What's more, Brown says, the agency's TME 10-Netview products from Tivoli Systems, Austin, Texas, put him at ease about establishing service level agreements or automated management tools, such as Cisco's Netsys Service Level Management Suite, which measure network service delivery.

Perhaps more importantly, Brown says, everyone is beginning to respect the network as a key to achieving the agency's goal of providing the highest quality service to the public.

IRS' burgeoning love affair with the network has not removed the quartet of major barriers that Brown and his staff continually confront: the unexplained unavailability of customer baseline services (such as a printer going down); the inability of top managers to obtain timely, usable information; the persistent lack of resources; and the network's unyielding intrinsic complexity. On top of these issues is the problem of finding the most transparent method of traversing the heterogeneous products and different networks required to deliver the ultimate product: service that even an angry taxpayer would love.

Critical Needs

Brown's thesis is supported by the Meta Group, a Stamford, Conn., research company, which cites three critical user needs. They are:

  • to demonstrate service delivery across the entire IT infrastructure;
  • to handle quality-of-service metrics;
  • to relate infrastructure to business value.

To be successful, Meta Group says, products must address those needs by adding four domains of coverage: networks, systems, applications and the business in general. Vendors' packages must then correlate information within and across those four broad domains.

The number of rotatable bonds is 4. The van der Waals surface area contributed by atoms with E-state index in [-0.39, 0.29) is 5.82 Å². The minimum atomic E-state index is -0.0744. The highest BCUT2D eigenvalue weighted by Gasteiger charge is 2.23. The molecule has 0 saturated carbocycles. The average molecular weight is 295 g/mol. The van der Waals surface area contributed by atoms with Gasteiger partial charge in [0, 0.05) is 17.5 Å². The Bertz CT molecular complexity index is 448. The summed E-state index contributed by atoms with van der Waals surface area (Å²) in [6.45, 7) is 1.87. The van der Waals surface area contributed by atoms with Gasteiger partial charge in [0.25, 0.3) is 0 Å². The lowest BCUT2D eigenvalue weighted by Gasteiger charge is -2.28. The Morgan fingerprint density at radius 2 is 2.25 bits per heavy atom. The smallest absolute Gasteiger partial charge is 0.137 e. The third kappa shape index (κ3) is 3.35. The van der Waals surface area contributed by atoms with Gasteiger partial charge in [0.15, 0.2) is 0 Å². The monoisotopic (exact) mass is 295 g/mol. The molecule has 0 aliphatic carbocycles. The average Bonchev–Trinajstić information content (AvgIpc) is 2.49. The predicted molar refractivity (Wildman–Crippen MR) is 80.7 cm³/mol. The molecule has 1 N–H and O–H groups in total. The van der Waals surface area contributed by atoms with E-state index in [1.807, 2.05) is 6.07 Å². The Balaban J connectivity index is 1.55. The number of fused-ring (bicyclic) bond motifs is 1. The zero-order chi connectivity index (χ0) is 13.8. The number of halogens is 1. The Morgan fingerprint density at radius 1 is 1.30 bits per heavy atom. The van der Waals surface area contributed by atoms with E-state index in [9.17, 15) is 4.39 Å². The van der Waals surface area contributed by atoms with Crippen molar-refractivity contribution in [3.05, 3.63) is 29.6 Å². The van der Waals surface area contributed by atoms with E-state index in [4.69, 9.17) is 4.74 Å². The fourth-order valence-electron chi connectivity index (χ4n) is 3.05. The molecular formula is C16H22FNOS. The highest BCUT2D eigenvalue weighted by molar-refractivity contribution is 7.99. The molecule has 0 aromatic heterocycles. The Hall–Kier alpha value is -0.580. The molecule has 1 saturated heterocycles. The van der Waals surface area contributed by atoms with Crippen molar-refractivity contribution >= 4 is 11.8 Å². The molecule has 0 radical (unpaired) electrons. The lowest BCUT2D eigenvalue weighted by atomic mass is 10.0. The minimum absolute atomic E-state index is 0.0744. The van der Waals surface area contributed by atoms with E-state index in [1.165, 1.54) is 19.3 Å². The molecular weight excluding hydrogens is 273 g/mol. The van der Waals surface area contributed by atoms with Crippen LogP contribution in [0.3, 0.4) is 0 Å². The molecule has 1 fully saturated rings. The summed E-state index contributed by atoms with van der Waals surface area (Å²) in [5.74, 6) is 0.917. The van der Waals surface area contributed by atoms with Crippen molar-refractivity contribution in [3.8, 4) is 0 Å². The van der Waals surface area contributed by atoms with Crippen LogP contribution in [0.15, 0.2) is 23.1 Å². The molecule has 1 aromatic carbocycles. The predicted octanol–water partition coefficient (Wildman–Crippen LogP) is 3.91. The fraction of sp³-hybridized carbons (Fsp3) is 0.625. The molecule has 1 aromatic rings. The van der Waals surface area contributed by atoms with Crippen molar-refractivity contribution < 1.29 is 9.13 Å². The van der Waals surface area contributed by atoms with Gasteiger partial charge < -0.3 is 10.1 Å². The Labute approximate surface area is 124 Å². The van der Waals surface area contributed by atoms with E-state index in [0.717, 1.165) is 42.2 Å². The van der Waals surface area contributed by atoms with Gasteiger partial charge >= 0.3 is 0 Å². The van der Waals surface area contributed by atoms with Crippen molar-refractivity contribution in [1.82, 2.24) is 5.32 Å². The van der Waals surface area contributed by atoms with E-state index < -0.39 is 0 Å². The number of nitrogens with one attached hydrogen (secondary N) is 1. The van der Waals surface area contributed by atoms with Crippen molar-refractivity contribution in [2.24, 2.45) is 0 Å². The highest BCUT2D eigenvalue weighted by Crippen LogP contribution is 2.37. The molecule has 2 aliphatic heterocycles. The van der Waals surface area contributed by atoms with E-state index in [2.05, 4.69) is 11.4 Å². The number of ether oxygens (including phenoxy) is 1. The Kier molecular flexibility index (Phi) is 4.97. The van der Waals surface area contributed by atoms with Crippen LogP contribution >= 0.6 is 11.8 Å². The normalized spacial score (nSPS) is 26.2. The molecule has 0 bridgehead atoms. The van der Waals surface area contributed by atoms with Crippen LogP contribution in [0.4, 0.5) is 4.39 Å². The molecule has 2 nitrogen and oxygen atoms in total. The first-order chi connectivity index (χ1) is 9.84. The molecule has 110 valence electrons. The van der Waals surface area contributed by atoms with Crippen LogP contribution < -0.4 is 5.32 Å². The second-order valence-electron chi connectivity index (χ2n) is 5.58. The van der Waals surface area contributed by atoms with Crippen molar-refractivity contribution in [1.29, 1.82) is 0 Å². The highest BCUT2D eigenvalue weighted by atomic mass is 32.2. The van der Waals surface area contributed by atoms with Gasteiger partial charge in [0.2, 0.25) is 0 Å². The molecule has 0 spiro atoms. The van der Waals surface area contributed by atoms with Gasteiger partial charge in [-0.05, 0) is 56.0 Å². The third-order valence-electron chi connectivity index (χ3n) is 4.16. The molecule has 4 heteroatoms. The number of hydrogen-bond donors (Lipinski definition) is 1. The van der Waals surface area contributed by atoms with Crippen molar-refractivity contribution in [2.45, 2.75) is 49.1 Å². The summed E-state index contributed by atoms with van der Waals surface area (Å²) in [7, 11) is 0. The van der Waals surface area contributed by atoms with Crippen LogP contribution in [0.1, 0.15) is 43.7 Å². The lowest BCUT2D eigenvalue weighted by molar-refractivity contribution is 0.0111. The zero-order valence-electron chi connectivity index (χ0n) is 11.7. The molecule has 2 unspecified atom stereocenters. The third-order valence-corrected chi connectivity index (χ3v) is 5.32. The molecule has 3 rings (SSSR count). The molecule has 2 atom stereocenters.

"The job becomes much easier when you can justify the return on investment," says Brown. "Then the funding for projects like our drag-and-drop and point-and-click automated distribution of software in the national transmittal center is easy to come by."

If you ask Brown, integrating the technology is easier than dealing with the money issue. "The network is like the plumbing. When you invest in the infrastructure, the water will be there when you need it," he says.

But a seemingly tiny leak in the infrastructure quickly can become a major hole in the dam. According to International Data Corp., a market research firm in Framingham, Mass., the downtime costs for a typical midsize business average $78,000 per hour. These sites typically lose more than $1 million annually because of such downtime.

Even if the network and its server are available 96 percent of the time, a relatively small, 300-user network still would be hit with $840,000 per year in lost productivity and revenue, according to IDC. In other time-sensitive industries, such as finance and banking, downtime can cost more than $1 million per hour.

Martin Frederickson, director of government sales in Tivoli's Tysons Corner, Va., office, feels inside jobs cause much of the damage. He claims the most serious security threat to his company and his customers is an untrained administrator.

Everyone knows the type: It's the person who accidentally takes down the e-mail system and then, because the network management product is not robust enough to answer any of the Five Ws ? Who? What? When? Where? Why? ? the emergency technicians don't arrive until it's much too late.

Stopping the Bleeding